Thanks a lot mrfantastic!!! =)
But I got a similiar question which I can't solve:
The sum of the first 20 terms of a geometric series is 10 and the sum of the first 30 terms is 91, find the sum of the first 10 terms.
I divided S20 by S10 to eliminate 'a' so as to find 'r':
(r^30 -1) / (r^20 -1) = 91/10
Got to here but I am not sure how to continue. If I expand I will end up with this equation:
10r^30 - 91r^20 + 81 = 0
and the graph of this equation looks kind of weird.
But if I express in this form: 10(r^10)^3 - 91(r^10)^2 +81 = 0
I get r^10 = 9, 1, -9/10
Is there a better way to simplify so I can end up with a simple EQN like the previous question here: http://www.mathhelpforum.com/math-he...tml#post661852?
I think that the way the problem was presented,
you could try to find S10 from S30 and S20,
since the difference between these sums is 10 terms.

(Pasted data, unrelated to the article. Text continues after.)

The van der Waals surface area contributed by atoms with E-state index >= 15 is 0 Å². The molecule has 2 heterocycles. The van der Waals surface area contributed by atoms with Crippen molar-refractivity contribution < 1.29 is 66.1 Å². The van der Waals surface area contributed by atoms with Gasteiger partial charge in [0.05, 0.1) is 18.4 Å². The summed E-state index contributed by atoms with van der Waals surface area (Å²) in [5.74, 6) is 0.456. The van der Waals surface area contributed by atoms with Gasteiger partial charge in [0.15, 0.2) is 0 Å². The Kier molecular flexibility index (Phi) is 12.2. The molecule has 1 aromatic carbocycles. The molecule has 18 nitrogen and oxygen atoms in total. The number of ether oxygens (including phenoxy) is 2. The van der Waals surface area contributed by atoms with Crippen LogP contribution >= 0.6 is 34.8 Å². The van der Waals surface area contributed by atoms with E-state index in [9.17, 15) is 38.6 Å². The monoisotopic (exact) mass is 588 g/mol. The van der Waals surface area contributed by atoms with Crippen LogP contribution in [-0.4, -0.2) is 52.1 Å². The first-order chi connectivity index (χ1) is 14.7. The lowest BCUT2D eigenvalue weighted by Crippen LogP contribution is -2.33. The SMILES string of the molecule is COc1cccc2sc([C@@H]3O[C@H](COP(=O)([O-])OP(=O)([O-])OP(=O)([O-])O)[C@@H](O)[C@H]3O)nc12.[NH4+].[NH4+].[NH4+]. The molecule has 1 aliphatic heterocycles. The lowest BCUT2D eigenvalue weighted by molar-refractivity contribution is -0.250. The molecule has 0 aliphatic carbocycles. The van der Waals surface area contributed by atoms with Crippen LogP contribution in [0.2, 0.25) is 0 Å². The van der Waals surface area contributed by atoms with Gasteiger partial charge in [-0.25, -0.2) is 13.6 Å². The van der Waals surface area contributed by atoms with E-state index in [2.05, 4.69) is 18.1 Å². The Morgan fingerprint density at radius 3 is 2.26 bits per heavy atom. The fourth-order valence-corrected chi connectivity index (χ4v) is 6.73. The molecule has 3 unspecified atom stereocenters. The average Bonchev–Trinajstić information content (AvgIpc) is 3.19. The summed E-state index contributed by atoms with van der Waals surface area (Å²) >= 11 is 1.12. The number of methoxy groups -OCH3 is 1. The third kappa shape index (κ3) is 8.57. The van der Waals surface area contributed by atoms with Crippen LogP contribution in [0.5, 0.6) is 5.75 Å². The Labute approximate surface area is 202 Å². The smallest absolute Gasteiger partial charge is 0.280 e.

We can write 2 equations from the above
Hence
Also
Therefore, we have the equation
This leads to a quadratic equation
Since is an even power and hence positive, the negative solution for x is ruled out.
Finally
After seeing Archie Meade's post I found a mistake in my previous post. You cannot use all the three values you have obtained as I have mistakenly stated.
Case 1: Let,
When r=1;
But 'a' must have a unique value, so we cannot take r=1.
When r=-1;
But we know that, are not equal to zero. Hence we cannot take r=-1 either.
So cannot be taken.
Case 2: Let,
In this case r would be a complex value and obviously the sums would also be complex values which is again a contradiction.
Therefore we cannot take
The only solution that could be used is,